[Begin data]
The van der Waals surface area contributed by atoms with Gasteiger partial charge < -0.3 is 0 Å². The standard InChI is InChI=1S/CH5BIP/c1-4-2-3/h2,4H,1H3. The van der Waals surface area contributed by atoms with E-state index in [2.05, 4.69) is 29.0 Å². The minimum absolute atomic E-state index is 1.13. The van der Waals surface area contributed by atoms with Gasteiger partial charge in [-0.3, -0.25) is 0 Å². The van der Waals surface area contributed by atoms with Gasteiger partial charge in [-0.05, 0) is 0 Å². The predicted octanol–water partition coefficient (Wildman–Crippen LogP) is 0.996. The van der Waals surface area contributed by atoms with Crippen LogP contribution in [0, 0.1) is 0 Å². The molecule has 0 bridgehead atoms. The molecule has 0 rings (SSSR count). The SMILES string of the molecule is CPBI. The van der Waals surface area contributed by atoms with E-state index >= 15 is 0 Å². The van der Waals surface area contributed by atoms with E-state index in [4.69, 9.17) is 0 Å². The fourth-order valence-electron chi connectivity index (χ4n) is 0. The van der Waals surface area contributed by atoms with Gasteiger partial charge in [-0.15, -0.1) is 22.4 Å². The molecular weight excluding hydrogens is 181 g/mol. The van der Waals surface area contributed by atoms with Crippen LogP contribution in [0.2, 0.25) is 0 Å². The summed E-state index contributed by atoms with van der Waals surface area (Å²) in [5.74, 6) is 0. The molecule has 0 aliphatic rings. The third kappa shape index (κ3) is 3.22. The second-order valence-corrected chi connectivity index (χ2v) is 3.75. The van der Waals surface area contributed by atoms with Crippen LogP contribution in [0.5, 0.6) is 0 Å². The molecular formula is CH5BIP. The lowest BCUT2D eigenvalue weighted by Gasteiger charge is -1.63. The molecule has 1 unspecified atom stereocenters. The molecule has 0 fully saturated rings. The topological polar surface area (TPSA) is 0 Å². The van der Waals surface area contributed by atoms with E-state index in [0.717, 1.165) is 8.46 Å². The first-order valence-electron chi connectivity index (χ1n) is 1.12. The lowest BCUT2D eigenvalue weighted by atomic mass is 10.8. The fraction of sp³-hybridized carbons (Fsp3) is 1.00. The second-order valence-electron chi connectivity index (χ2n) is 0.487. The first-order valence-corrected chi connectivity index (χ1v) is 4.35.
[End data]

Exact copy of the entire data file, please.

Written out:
The van der Waals surface area contributed by atoms with Gasteiger partial charge < -0.3 is 0 Å². The standard InChI is InChI=1S/CH5BIP/c1-4-2-3/h2,4H,1H3. The van der Waals surface area contributed by atoms with E-state index in [2.05, 4.69) is 29.0 Å². The minimum absolute atomic E-state index is 1.13. The van der Waals surface area contributed by atoms with Gasteiger partial charge in [-0.3, -0.25) is 0 Å². The van der Waals surface area contributed by atoms with Gasteiger partial charge in [-0.05, 0) is 0 Å². The predicted octanol–water partition coefficient (Wildman–Crippen LogP) is 0.996. The van der Waals surface area contributed by atoms with Crippen LogP contribution in [0, 0.1) is 0 Å². The molecule has 0 bridgehead atoms. The molecule has 0 rings (SSSR count). The SMILES string of the molecule is CPBI. The van der Waals surface area contributed by atoms with E-state index >= 15 is 0 Å². The van der Waals surface area contributed by atoms with E-state index in [4.69, 9.17) is 0 Å². The fourth-order valence-electron chi connectivity index (χ4n) is 0. The van der Waals surface area contributed by atoms with Gasteiger partial charge in [-0.15, -0.1) is 22.4 Å². The molecular weight excluding hydrogens is 181 g/mol. The van der Waals surface area contributed by atoms with Crippen LogP contribution in [0.2, 0.25) is 0 Å². The summed E-state index contributed by atoms with van der Waals surface area (Å²) in [5.74, 6) is 0. The molecule has 0 aliphatic rings. The third kappa shape index (κ3) is 3.22. The second-order valence-corrected chi connectivity index (χ2v) is 3.75. The van der Waals surface area contributed by atoms with Crippen LogP contribution in [0.5, 0.6) is 0 Å². The molecular formula is CH5BIP. The lowest BCUT2D eigenvalue weighted by Gasteiger charge is -1.63. The molecule has 1 unspecified atom stereocenters. The molecule has 0 fully saturated rings. The topological polar surface area (TPSA) is 0 Å². The van der Waals surface area contributed by atoms with E-state index in [0.717, 1.165) is 8.46 Å². The first-order valence-electron chi connectivity index (χ1n) is 1.12. The lowest BCUT2D eigenvalue weighted by atomic mass is 10.8. The fraction of sp³-hybridized carbons (Fsp3) is 1.00. The second-order valence-electron chi connectivity index (χ2n) is 0.487. The first-order valence-corrected chi connectivity index (χ1v) is 4.35.